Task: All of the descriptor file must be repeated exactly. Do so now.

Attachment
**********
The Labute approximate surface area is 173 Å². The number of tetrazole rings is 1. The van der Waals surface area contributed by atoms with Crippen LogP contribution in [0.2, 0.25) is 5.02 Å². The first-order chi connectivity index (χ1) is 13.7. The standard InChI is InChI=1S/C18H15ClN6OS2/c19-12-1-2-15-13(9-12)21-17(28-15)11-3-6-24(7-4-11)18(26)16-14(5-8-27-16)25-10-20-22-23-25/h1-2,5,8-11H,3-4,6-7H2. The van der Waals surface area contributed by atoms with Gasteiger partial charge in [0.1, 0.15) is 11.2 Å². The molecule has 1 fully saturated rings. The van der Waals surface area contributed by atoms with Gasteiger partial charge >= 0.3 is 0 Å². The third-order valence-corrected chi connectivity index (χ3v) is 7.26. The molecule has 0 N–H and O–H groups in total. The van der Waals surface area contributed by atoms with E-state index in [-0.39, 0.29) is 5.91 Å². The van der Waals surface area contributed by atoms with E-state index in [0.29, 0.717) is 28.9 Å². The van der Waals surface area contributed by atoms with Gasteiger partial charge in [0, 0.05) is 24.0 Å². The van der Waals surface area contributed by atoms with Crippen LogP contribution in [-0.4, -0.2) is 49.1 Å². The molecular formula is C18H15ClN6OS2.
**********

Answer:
The Labute approximate surface area is 173 Å². The number of tetrazole rings is 1. The van der Waals surface area contributed by atoms with Crippen LogP contribution in [0.2, 0.25) is 5.02 Å². The first-order chi connectivity index (χ1) is 13.7. The standard InChI is InChI=1S/C18H15ClN6OS2/c19-12-1-2-15-13(9-12)21-17(28-15)11-3-6-24(7-4-11)18(26)16-14(5-8-27-16)25-10-20-22-23-25/h1-2,5,8-11H,3-4,6-7H2. The van der Waals surface area contributed by atoms with Gasteiger partial charge in [0.1, 0.15) is 11.2 Å². The molecule has 1 fully saturated rings. The van der Waals surface area contributed by atoms with Gasteiger partial charge >= 0.3 is 0 Å². The third-order valence-corrected chi connectivity index (χ3v) is 7.26. The molecule has 0 N–H and O–H groups in total. The van der Waals surface area contributed by atoms with E-state index in [-0.39, 0.29) is 5.91 Å². The van der Waals surface area contributed by atoms with E-state index in [0.29, 0.717) is 28.9 Å². The van der Waals surface area contributed by atoms with Gasteiger partial charge in [0, 0.05) is 24.0 Å². The van der Waals surface area contributed by atoms with Crippen LogP contribution in [-0.4, -0.2) is 49.1 Å². The molecular formula is C18H15ClN6OS2.